• To construct this map database, Tele Atlas utilises basic road information from various sources, such as the Ordnance Survey for roads in England. It also includes, but is not limited to, the deployment of a large, dedicated team of vehicles driving on roads, plus personnel checking other maps and aerial photographs, to update and check its data. This data constitutes the core of the Tele Atlas map database. This map database is being continuously enhanced with geo-referenced data. It is then checked and published multiple times a year to device manufacturers like TomTom.
  • Each such road segment has associated therewith speed data for that road segment which gives an indication of the speed at which a vehicle can travel along that segment and is an average speed generated by the party that produced the map data, which may be, for example, Tele Atlas. The speed data is used by route planning algorithms on PND's, or other devices, on which the map is processed. The accuracy of such route planning thus depends on the accuracy of the speed data. For example, a user is often presented with an option on his/her PND to have it generate the fastest route between the current location of the device and a destination. The route calculated by the PND may well not be the fastest route if the speed data is inaccurate.
  • It is known that parameters such as density of traffic can significantly effect the speed profile of a segment of road and such speed profile variations mean that the quickest route between two points may not remain the same. Inaccuracies in the speed parameter of a road segment can also lead to inaccurate Estimated Times of Arrival (ETA) as well as selection of a sub-optimal quickest route.
  • The map data also contains a time allowance for intersections between road segments. These time allowances tend to be fixed values for a given category of road segment on which they occur. Routing algorithms are arranged to use this time allowance when they are processing the map data to determine a route.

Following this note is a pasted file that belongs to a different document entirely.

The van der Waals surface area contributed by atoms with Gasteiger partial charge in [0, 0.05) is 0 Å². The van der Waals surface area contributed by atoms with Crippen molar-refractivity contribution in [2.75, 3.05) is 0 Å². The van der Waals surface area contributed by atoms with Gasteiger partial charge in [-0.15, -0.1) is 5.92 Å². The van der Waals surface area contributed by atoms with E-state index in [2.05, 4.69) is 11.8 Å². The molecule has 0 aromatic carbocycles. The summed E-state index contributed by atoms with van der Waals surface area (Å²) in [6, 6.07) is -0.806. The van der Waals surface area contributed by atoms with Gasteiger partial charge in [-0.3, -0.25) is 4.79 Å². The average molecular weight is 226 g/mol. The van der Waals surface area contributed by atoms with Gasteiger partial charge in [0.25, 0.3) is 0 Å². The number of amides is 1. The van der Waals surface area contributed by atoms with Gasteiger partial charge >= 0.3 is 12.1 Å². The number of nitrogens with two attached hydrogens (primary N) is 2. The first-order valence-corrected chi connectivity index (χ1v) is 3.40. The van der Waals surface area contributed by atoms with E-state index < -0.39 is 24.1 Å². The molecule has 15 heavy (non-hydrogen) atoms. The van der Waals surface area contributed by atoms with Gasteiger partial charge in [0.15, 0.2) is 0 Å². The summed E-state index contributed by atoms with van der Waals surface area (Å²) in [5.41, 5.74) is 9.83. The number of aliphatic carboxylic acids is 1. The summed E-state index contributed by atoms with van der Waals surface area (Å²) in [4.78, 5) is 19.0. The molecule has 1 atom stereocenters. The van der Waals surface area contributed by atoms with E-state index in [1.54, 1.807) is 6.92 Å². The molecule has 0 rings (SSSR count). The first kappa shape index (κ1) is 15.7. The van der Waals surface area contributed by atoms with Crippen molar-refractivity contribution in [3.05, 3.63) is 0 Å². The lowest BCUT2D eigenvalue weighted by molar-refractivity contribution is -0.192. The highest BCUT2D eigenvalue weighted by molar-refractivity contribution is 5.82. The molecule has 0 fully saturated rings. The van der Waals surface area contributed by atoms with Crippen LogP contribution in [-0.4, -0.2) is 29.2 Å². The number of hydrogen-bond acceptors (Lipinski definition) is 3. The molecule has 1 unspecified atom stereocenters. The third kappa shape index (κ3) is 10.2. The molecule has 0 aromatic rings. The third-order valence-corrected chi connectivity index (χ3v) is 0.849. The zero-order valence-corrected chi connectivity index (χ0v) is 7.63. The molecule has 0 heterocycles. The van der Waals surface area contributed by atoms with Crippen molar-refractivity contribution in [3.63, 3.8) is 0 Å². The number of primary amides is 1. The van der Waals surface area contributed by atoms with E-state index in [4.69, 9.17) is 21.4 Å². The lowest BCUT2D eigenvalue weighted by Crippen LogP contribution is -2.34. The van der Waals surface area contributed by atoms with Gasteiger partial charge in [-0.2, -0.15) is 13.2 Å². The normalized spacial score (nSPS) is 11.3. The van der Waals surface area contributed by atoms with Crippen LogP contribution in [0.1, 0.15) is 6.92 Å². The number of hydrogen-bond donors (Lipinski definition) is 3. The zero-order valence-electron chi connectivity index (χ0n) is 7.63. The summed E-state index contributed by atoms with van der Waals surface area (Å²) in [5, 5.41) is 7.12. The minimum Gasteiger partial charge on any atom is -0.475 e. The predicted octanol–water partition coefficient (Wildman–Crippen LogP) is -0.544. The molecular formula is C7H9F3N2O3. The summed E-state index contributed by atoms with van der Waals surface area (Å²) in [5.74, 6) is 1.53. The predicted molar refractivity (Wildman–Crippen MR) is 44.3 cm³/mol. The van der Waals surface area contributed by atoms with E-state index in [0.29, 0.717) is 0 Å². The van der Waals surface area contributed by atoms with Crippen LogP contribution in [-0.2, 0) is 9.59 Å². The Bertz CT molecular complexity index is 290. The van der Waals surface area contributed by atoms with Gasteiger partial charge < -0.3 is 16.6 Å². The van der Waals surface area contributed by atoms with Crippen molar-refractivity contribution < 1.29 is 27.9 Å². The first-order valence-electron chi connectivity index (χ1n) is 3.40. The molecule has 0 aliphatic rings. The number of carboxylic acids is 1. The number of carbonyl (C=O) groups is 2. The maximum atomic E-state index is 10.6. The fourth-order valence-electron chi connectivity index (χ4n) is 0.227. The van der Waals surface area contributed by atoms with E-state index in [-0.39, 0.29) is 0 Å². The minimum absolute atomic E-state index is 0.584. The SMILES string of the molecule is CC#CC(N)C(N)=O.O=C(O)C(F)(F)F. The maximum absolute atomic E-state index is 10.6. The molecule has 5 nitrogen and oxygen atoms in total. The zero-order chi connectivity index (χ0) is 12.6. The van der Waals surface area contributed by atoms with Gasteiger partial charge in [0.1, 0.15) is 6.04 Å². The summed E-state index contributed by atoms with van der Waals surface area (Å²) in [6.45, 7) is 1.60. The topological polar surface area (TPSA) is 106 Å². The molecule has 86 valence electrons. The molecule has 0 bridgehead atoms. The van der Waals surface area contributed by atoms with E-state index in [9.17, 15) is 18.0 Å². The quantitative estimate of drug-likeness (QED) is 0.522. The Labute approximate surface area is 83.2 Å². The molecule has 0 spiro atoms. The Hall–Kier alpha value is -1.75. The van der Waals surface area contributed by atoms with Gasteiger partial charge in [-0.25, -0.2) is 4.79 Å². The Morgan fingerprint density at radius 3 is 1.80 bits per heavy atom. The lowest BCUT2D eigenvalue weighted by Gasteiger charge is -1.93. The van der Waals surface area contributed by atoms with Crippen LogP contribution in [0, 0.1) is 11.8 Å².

• Tele Atlas has developed a system in which GPS data is uploaded from PND's and used to provide speed parameters for segments of the map data which aims to provide speed parameters which show the averaged true speed on a road segment at predetermined times of a day.
  • SUMMARY OF THE INVENTION
  • According to a first aspect of the invention there is provided a computerised method of creating map data from position data derived from the positions of at least one vehicle over a period of time, the map data comprising a plurality of navigable segments representing segments of a navigable route in the area covered by the map and the map data also comprising intersections between navigable segments representing intersections in the navigable route, the method comprising using a processing circuitry to perform the following steps:
      • i. processing the position data;
      • ii. calculating from the processing of the position data a transit time or set of transit times for at least some of the intersections in the map data; and
      • iii. generating further map data, which for at least some of the intersections therein, contains the calculated transit time or set of transit times associated with the intersection for which the calculation was made.
  • Determining the transit time for an intersection from position data allows more specific transit times to be allocated for an intersection. Transit time through an intersection is a more complex property of the road network when compared to a transit time of a road segment; it is not an attribute of a given road segment, but a property of a driving maneuver across multiple road segments. Such “costs” can be considerable under certain circumstances, a prime example of which is the waiting time for a vehicle that wants to enter, or cross, a heavy-traffic road (e.g., during rush hours) that has right-of-way. Thus, increasing the accuracy of the transit time allows more accurate routes to be planned by devices using the map data.
  • The skilled person will appreciate that for any map that represents a navigable route by segments there will be a need to have boundaries between those segments; ie any route planned using that map will need to mover across a plurality of segments unless the route is short. It is convenient if those boundaries are provided at intersections in the navigable route but this need not be the case. However, embodiments of the invention may be utilised to determine a transit time or set of transit times for a transition between segments however those segments are arranged. That is the transit time between segments may not be derivable from the average speed, or speed profile, for segments over which the transition is occurring.
  • The method may analyse the position data in order to identify trips of vehicles within the position data.